Last year we conducted a survey of 1,000 American consumers and asked them various questions about the financial system that rules practically everything we do. When we got the results back, we were surprised to find that most people are relatively out of touch with the way that our money is created, how it circulates, and the financial systems that maintain the delicate balance between prosperity and widespread ruin.
It became clear to us that the average American exists inside of a complex financial system without necessarily knowing anything of consequence about the system itself. So let’s take a brief amount of time to talk about the foundation of our financial world: money.
Here are some facts about money that we found interesting, and perhaps you will too. Disclaimer: some of these facts are fun.
1. We are losing millions making… pennies
Arguments for the abolition of the penny are numerous, and the typical tropes may fall along these lines:
- We waste countless hours (hell, days) of our lives searching for pennies to produce exact change so that we can…avoid being saddled with more loose change
- Pennies have so little value that you need 100 of them just to order a cheeseburger, before tax
- Pennies are potentially fatal weapons if dropped from tall buildings
Add to this list the fact that pennies cost more to make than they are actually worth. That’s right, in 2017 it cost Americans roughly $69 million in losses to produce more than 8.4 billion pennies, most of which are probably lying in the street somewhere at this very moment.
2. Paper bills will probably not outlive your dog
Have you considered how long the average dollar bill remains in circulation? How about a $100 note? Let’s just say that the lifespan of the average bill of paper money makes the life of a dog look lengthy (with the exception of the $100 bill). The average time of circulation for each bill is:
$1: 5.9 years
$5: 4.9 years
$10: 4.2 years
$20: 7.7 years
$50: 3.7 years
$100: 15 years
3. If you thought your ink budget is expensive, check out Uncle Sam’s
The U.S Bureau of Engraving and Printing, which you now know is a thing, is the entity responsible for printing the massive amount of money in circulation, and their ink budget is exorbitant. The Forth Worth, TX and Washington, D.C. branches of this Bureau produce roughly 38 million notes of paper money each day with a value of roughly $750 million. This requires approximately 18 tons of ink each day.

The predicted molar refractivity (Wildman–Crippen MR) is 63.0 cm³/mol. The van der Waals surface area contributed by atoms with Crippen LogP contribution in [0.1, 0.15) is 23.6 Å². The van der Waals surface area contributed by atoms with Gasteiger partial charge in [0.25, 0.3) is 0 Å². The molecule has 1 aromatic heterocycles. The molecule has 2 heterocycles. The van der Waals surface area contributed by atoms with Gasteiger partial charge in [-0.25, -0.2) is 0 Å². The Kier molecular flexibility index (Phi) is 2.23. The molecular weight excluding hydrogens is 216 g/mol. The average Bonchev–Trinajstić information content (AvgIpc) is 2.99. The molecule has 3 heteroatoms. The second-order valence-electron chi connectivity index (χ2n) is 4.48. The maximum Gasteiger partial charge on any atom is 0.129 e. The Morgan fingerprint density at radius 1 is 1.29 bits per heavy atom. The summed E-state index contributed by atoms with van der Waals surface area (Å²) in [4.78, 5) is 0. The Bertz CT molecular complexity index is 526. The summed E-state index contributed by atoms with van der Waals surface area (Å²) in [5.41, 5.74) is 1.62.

Think they get a discount for buying in bulk?
4. Your loose change not only costs you money to create, it is going right back to…the TSA?
Shrewd savers have a jar, piggy bank, or other space where they stash their loose change. Eventually, they will take that stash to a Coinstar or equivalent service and exchange it for far more useful, visually-appealing paper money.
As it turns out, the Transportation Security Administration, known to most as the TSA, can only laugh at your meager penny pinching. Why, you ask?
When travelers leave loose change in luggage bins, they may not be aware that the change is ultimately collected and deposited. While you may be able to save twenty bucks over the course of a year by collecting your loose change, the TSA collects nearly a million.
5. The Secret Service was created as an anti-counterfeiting agency
The Secret Service is most associated today with protecting the President of the United States of America, but their original purpose was all about the money.
The agency was originally part of the U.S. Department of Treasury when it was created in 1865, and its original goal was to combat rampant counterfeiting of U.S currency. Obviously, their responsibilities have expanded a bit since 1865.
6. There is no inflation like Gold Rush inflation
The tech bubble that the Bay Area is experiencing today has precedent, you just have to venture back to the days of the Gold Rush circa 1849 to find it. Those who came into sudden, gold-induced riches were able to pay exorbitant prices for everything from breakfast to pickaxes.
So, when a newcomer in San Francisco was presented a bill for breakfast costing what is the modern equivalent of $1,200, they quickly realized that — not unlike today — abnormal prosperity quickly leads to abnormally high prices.
7. If you’re into numismatics, you may just be Warren Buffett
Numismatics is defined as ‘the study of the physical embodiment of various payment media (i.e. currencies)’, and it often involves collecting various currencies in order to study them. So, if you find yourself collecting large amounts of different currencies, you may be wealthy like Warren Buffet, or you make just be a numismatist.
8. The business of pets is boomin’!
Americans are known to spend big on things that they love, whether it is the latest Rolls-Royce or their chihuahua. And those who make their money capitalizing shamelessly on doting pet parents are making out quite well, at least as a whole.
Americans spent an estimated $72 billion (yes, that is billion with a b) on their pets in 2018. That is a $3 billion increase from 2017, with the ‘pet-tech’ category (dogs with iPads?) serving as a substantial growth sector.
9. America: Land of the Free, Home of the Credit Card
America is thought to be the country of origin for the first credit cards, created around 1920. Is it any surprise that the credit card’s creation was followed quickly by The Great Depression?
10. Pizza By Bitcoin
2010 marked the year of the first Bitcoin transaction ever recorded. The item purchased: two pizzas from Papa John’s. The price paid: 10,000 Bitcoins, worth approximately $30 at the time, worth more than $72 million today.
For that price, that better have been some damn good pizza.